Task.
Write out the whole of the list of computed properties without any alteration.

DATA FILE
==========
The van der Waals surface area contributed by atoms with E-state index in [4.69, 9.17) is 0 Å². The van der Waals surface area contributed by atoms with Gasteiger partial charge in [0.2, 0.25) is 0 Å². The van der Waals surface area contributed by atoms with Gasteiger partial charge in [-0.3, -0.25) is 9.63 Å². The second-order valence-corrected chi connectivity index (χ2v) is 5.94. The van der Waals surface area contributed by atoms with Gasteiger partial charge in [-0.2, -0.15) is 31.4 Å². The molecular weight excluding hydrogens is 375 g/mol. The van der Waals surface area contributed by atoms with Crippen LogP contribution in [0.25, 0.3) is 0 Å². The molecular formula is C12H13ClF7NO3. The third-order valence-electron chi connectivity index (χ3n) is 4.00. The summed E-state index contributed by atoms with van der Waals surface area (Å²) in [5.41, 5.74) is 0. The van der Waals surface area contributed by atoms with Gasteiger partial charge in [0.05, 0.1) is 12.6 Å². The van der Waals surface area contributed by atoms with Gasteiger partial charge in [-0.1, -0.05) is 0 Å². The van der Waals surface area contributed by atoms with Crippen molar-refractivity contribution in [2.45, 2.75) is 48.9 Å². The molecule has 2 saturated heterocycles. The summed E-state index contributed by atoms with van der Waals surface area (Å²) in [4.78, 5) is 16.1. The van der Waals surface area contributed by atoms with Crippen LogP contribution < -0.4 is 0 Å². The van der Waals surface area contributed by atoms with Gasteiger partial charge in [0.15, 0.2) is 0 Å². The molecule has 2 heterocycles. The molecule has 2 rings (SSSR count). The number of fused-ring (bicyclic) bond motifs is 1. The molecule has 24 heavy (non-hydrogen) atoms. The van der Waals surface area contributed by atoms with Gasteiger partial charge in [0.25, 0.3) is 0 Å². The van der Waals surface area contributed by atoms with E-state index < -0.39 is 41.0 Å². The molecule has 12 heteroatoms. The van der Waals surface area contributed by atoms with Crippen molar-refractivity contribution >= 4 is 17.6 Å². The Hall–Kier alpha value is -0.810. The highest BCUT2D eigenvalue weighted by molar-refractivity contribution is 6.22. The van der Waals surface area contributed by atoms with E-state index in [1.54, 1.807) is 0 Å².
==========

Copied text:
The van der Waals surface area contributed by atoms with E-state index in [4.69, 9.17) is 0 Å². The van der Waals surface area contributed by atoms with Gasteiger partial charge in [0.2, 0.25) is 0 Å². The van der Waals surface area contributed by atoms with Gasteiger partial charge in [-0.3, -0.25) is 9.63 Å². The second-order valence-corrected chi connectivity index (χ2v) is 5.94. The van der Waals surface area contributed by atoms with Gasteiger partial charge in [-0.2, -0.15) is 31.4 Å². The molecular weight excluding hydrogens is 375 g/mol. The van der Waals surface area contributed by atoms with Crippen LogP contribution in [0.25, 0.3) is 0 Å². The molecular formula is C12H13ClF7NO3. The third-order valence-electron chi connectivity index (χ3n) is 4.00. The summed E-state index contributed by atoms with van der Waals surface area (Å²) in [5.41, 5.74) is 0. The van der Waals surface area contributed by atoms with Gasteiger partial charge in [0.05, 0.1) is 12.6 Å². The van der Waals surface area contributed by atoms with Gasteiger partial charge in [-0.1, -0.05) is 0 Å². The van der Waals surface area contributed by atoms with Crippen molar-refractivity contribution in [2.45, 2.75) is 48.9 Å². The molecule has 2 saturated heterocycles. The summed E-state index contributed by atoms with van der Waals surface area (Å²) in [4.78, 5) is 16.1. The van der Waals surface area contributed by atoms with Crippen LogP contribution < -0.4 is 0 Å². The van der Waals surface area contributed by atoms with Gasteiger partial charge in [0.15, 0.2) is 0 Å². The molecule has 2 heterocycles. The molecule has 2 rings (SSSR count). The number of fused-ring (bicyclic) bond motifs is 1. The molecule has 24 heavy (non-hydrogen) atoms. The van der Waals surface area contributed by atoms with Gasteiger partial charge in [0.25, 0.3) is 0 Å². The van der Waals surface area contributed by atoms with E-state index < -0.39 is 41.0 Å². The molecule has 12 heteroatoms. The van der Waals surface area contributed by atoms with Crippen molar-refractivity contribution >= 4 is 17.6 Å². The Hall–Kier alpha value is -0.810. The highest BCUT2D eigenvalue weighted by molar-refractivity contribution is 6.22. The van der Waals surface area contributed by atoms with E-state index in [1.54, 1.807) is 0 Å².